Every dollar is a decision to be made. Should you spend it? Save it? How about invest it?
With a 30+-year history of helping AT&T employees, we consider ourselves experts on all things related to AT&T’s retirement benefits. We even wrote the book on it! Every week, people from across the country contact us with questions about retiring from the company.
There’s nothing wrong with wanting the best for your children and your grandchildren. Specifically, the best tools for them to succeed. Therefore, you might not bat an eye when a child or grandchild asks you for help to pay for college.
Advance Capital Management’s president and chief investment officer, Christopher Kostiz, provides his key economic and market insights from the most recent quarter and for the new year.
According to internal documents obtained by the online magazine Motherboard, AT&T is preparing for a significant round of layoffs in the coming months. I hope the company can retain as many jobs as possible and provide employees that are impacted with enough time and resources for an easy transition. Unfortunately, companies rarely give employees much advance notice. So, what should you do if you find yourself suddenly laid off?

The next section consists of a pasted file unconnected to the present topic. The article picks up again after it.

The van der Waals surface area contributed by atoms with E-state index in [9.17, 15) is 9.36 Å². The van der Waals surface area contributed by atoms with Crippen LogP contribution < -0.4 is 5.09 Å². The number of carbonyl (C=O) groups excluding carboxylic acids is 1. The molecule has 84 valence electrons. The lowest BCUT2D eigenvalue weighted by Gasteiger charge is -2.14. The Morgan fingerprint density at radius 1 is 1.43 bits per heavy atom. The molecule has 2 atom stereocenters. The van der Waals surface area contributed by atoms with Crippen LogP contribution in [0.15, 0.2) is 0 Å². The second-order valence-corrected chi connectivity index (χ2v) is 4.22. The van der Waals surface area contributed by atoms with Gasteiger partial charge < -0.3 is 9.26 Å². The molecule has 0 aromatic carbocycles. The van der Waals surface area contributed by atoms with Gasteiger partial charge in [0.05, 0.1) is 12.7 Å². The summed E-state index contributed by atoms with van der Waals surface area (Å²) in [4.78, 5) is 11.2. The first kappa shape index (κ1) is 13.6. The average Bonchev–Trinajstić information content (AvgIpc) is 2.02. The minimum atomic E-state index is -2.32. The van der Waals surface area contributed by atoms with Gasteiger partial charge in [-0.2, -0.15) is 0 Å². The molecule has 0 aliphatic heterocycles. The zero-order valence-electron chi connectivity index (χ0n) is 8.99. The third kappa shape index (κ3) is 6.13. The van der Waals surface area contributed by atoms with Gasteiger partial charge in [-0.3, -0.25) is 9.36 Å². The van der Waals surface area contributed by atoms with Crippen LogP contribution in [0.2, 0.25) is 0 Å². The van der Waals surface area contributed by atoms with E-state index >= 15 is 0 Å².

Although our financial lives are all different, we tend to look for one-size-fits-all solutions to our financial challenges. Take debt, for example. There are two effective methods that will help you pay down debt: the debt snowball and the debt avalanche. Instead of taking the time to consider which method is most appropriate for their financial situation, most people just want to know: “Which method is the best, the snowball or the avalanche?”
Retirement is about utilizing each dollar of your accumulated wealth to live comfortably on your terms and, hopefully, fulfill some of your biggest dreams. At least, this is how retirement is supposed to work. Unfortunately, people too often find their financial futures hindered by debt.
A common mistake we see when helping AT&T employees plan for the future is an excessive amount of their retirement savings invested in AT&T stock. While it can be rewarding to own a share of a respected company like AT&T, it is risky from a retirement planning perspective.
On January 3, 1993, the Buffalo Bills miraculously pulled off a 41-38 overtime upset over the Houston Oilers in an AFC playoff game that remains the largest come-from-behind victory in NFL history. To this day, it is commonly referred to as “The Comeback.” Such an unbelievable, overcoming-the-odds story can provide some much-needed inspiration to those nearing retirement age with little to no savings.
There are many great reasons to be a stay-at-home parent. To name a few, it can make financial sense when you factor in the costs of daycare. You and your spouse don’t have to juggle two busy work schedules. And, most importantly, you get to spend valuable time with your children as they grow.